A Letter to Christians Living in America from a Christian Living Abroad {A Life Overseas}

by Jonathan

I hear you.

Some of you are angry and disenfranchised. I’m on Twitter. I know.

You see the church and politicians wedded at the hip, and you throw up.

You feel like the American church has sold her soul and is rejoicing about the bargain.

You’re embarrassed, like a cool kid with an uncool mother, and now you’re asking to be dropped off a couple of blocks away from school.

You’re not quite sure what to do. Do you fight and rant and protest? Do you take the Benedict option? Do you just disappear out the back door?

Continue reading over at A Life Overseas

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On Making Love

By Jonathan

We read way too little about sex. Sure, we might talk or joke about it a lot, we might think about it a lot, and unfortunately we may even watch a fake version of it a lot, but we read way too little about it.

In an effort to change that, I’d like to give you a list of books that I’ve read and found, um, helpful. Remember, having sex doesn’t take much skill or special knowledge, but really making love to your spouse’s heart and body, now that can take some practice. And research.

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A few caveats.

  1. The goal in all of this is NOT mind-blowing movie sex. That’s too cheap, and in any case, aiming at it isn’t likely to get it for you. No, the goal should be intimate, connected, mutually satisfying sex. Love-making.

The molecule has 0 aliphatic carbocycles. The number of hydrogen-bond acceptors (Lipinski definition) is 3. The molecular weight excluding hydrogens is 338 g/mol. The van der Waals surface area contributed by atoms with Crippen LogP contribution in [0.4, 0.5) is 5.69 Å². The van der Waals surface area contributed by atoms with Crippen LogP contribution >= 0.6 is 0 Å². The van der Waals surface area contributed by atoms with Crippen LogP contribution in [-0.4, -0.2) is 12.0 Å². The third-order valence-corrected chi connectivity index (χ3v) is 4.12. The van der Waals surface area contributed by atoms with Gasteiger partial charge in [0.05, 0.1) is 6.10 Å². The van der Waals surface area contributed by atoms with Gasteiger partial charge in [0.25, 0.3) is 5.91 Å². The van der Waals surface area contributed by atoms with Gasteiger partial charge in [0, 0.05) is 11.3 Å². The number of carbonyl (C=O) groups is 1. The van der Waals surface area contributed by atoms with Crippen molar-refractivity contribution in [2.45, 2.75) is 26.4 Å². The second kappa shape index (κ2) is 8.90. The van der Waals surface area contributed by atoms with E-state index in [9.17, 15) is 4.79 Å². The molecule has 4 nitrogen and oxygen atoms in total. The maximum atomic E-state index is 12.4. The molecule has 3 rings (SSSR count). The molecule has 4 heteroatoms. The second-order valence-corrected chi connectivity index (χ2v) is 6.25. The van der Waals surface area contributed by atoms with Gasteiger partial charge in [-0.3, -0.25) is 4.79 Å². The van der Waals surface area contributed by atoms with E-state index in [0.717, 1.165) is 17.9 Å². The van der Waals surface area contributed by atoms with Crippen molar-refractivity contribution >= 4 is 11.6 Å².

1. Pressure is bad. If you read these books and end up pressuring your spouse in any way, you’ve missed the whole point. The goal is not for you to compare your spouse, or pressure your spouse, or anything of the sort. The goal is intimate, connected, mutually satisfying sex. Pressure will never get you that.
  1. You don’t have to agree with everything someone says to learn something from what someone says. You won’t agree with everything in these books. Rest assured that I don’t either. But there is physiology and psychology that these folks are experts in, and we can learn from them.
  1. If your spouse doesn’t want you reading about sex, he or she probably has a very good reason. You should look into that first. For example, if you’ve violated your spouse’ trust before, or pressured them in the past, they’re probably not going to be too excited about you getting more ammunition. And they’re probably right. Have a discussion with your spouse before purchasing any of these books. Do not read these books in secret.
  1. This isn’t about frequency. A healthy sexual relationship has nothing to do with frequency. It has to do with intimacy. Do you, as husband and wife, regularly connect with each other in mutually satisfying ways, both physically and emotionally?
  1. If you are currently fighting hard against porn, these books probably aren’t for you.

 

Thermometer or Thermostat?
Many people think that a couple’s sex life sets the temperature for their marriage (like a thermostat), and that if they can just improve their sex life, they’ll improve their marriage. Or they think that their bad sex life has ruined their marriage.

But married sex is more like a thermometer, revealing what’s already there (or not). Be careful not to mix up these two terms.

 

And Now, a List
I’m not giving much commentary here, and that’s on purpose. Check them out online, use discretion, and learn!

A Celebration Of Sex: A Guide to Enjoying God’s Gift of Sexual Intimacy, Dr. Douglas E. Rosenau